Instead of preaching to others about the alleged flaws in their electoral systems, Washington should focus on its own internal politics, observers said, commenting on the White House’s critical remarks towards the newly elected Cuban president, Miguel Diaz-Canel.
The U.S. State Department spokesperson Heather Nauert’s remark that the Cuban leadership transition is “of great concern” to the White House is nothing new, Mateo Grille, editor of the Uruguayan magazine Caras y Caretas, told Sputnik Mundo, explaining that this is a “standard expression” used by the US “before every election that challenges the American vision.”
“The famous generation that created Cuba has long retired, for obvious biological reasons [age],” Grille said. “Now there are an incredibly large number of women and young people among the 605 deputies elected to the National Assembly, who will bring their new vision to the work of the National Assembly. But this will not affect the vector of development.”
After six decades of Castro rule on April 19, former First Vice President Miguel Diaz-Canel was confirmed by the Cuban National Assembly’s 605 deputies as the country’s new president. A day earlier, Cuba’s election commission nominated Diaz-Canel as the only candidate to succeed Raul Castro, 86, who has been at the helm of the state since 2006.
The Cuban Constitution of 1976 established a parliamentary form of government: the head of state and government is appointed by the people’s National Assembly. This is the supreme body of state, whose members are elected every five years by the country’s population. The ninth convocation of the National Assembly began its work following the March 11 elections.
Commenting on Washington’s “concerns,” Grille referred to the 2016 US presidential elections which resulted in Donald Trump’s victory, despite the fact that more Americans voted for his political opponent Hillary Clinton. In this model, the votes of the population are not important, but the number of voters by state, which does not guarantee a democratic process at all, the journalist pointed out.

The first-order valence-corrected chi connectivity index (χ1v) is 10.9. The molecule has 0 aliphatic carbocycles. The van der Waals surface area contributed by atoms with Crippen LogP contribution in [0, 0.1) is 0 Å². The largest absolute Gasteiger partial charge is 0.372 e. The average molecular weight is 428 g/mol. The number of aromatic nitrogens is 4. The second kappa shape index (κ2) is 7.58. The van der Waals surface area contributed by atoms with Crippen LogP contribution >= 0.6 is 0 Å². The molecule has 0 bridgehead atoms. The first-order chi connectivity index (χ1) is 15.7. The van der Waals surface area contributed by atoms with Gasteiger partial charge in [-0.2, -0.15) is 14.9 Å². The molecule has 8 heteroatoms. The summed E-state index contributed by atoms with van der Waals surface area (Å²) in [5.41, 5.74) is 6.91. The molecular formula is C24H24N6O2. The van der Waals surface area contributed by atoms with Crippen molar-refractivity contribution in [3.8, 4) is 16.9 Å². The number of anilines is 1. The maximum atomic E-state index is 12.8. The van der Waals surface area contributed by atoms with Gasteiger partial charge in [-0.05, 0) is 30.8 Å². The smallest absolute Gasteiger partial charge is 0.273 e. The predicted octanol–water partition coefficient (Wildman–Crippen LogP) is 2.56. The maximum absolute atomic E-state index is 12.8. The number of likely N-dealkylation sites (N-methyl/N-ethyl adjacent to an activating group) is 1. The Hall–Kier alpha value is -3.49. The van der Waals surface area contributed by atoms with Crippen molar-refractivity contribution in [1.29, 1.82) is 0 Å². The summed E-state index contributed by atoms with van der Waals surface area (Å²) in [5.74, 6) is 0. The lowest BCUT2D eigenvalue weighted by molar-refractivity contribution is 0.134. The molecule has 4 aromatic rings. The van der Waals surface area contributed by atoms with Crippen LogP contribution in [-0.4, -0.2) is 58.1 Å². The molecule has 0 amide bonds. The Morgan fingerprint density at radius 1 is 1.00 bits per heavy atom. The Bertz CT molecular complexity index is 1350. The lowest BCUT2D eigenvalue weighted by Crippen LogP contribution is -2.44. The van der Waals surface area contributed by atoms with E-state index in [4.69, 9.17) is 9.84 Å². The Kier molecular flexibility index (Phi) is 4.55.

In addition, one should take into account “the fictitious struggle between the US two parties,” which in fact pursue the same political course and differ only by the amount of money collected during their election campaigns, he stressed.
Washington’s “great concerns” make a strong contrast to the Cubans’ absolute calm, as the transition of power in the country occurs in a natural way, Grille remarked. According to the journalist, “power in Cuba comes from the people, not from corporations and not even from the Communist Party.”
For his part, political analyst Arturo Lopez-Levy, an American of Cuban origin, believes that the US should pay more attention to international human rights laws.
“In this sense, both Cuba and the United States have much to strive for, like most states,” Lopez-Levy said. “It would be much more meaningful if the US ceased to promote its political system as an exemplary model.”
The political analyst emphasized that, just like the US, Cuba has the right to exercise its own political system.
April 17-20 is symbolic for the Cubans: Exactly 57 years ago, the CIA-sponsored Brigade 2506’s Bay of Pigs Invasion failed due to the courageous resistance of the Cuban Army and militia. The US operation envisaged the creation of a foothold on the southern coast of the island and the establishment of an alternative government there, which would be recognized by the international community.
Miguel Diaz-Canel, who was born a year before these historical events and who is turning 58 on April 20, is one of many Cuban leaders, who do not belong to a generation of revolutionaries, but who have occupied key positions in the country for many years. However, he will be the first of them who has climbed to the top position in the state.
Although Raul Castro, 86, is stepping down, he will remain in charge of both the Cuban Communist Party and the country’s armed forces.
The views and opinions expressed by the speakers do not necessarily reflect those of Today Cuba.